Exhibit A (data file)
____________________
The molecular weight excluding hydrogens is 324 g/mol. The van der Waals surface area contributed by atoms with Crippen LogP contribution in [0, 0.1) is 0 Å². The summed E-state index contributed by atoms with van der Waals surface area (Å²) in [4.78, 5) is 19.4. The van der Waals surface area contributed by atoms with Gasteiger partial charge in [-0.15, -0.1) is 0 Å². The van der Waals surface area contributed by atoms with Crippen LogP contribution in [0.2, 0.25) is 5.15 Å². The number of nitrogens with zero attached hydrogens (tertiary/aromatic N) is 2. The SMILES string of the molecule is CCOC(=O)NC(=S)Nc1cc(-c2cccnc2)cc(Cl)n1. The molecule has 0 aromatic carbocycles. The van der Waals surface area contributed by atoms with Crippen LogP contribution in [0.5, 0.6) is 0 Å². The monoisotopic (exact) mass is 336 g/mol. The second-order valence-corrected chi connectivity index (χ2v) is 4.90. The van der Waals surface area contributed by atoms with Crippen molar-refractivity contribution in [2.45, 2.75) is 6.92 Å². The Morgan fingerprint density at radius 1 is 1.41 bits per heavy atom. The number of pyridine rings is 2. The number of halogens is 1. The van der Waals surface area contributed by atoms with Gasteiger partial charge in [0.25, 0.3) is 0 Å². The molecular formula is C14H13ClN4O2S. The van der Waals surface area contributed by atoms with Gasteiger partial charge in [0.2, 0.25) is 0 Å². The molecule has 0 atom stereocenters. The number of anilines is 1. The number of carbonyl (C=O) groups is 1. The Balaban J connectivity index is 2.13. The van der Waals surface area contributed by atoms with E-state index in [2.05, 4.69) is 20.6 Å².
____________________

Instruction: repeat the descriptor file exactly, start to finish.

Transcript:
The molecular weight excluding hydrogens is 324 g/mol. The van der Waals surface area contributed by atoms with Crippen LogP contribution in [0, 0.1) is 0 Å². The summed E-state index contributed by atoms with van der Waals surface area (Å²) in [4.78, 5) is 19.4. The van der Waals surface area contributed by atoms with Gasteiger partial charge in [-0.15, -0.1) is 0 Å². The van der Waals surface area contributed by atoms with Crippen LogP contribution in [0.2, 0.25) is 5.15 Å². The number of nitrogens with zero attached hydrogens (tertiary/aromatic N) is 2. The SMILES string of the molecule is CCOC(=O)NC(=S)Nc1cc(-c2cccnc2)cc(Cl)n1. The molecule has 0 aromatic carbocycles. The van der Waals surface area contributed by atoms with Crippen LogP contribution in [0.5, 0.6) is 0 Å². The monoisotopic (exact) mass is 336 g/mol. The second-order valence-corrected chi connectivity index (χ2v) is 4.90. The van der Waals surface area contributed by atoms with Crippen molar-refractivity contribution in [2.45, 2.75) is 6.92 Å². The Morgan fingerprint density at radius 1 is 1.41 bits per heavy atom. The number of pyridine rings is 2. The number of halogens is 1. The van der Waals surface area contributed by atoms with Gasteiger partial charge in [0.25, 0.3) is 0 Å². The molecular formula is C14H13ClN4O2S. The van der Waals surface area contributed by atoms with Gasteiger partial charge in [0.2, 0.25) is 0 Å². The molecule has 0 atom stereocenters. The number of anilines is 1. The number of carbonyl (C=O) groups is 1. The Balaban J connectivity index is 2.13. The van der Waals surface area contributed by atoms with E-state index in [2.05, 4.69) is 20.6 Å².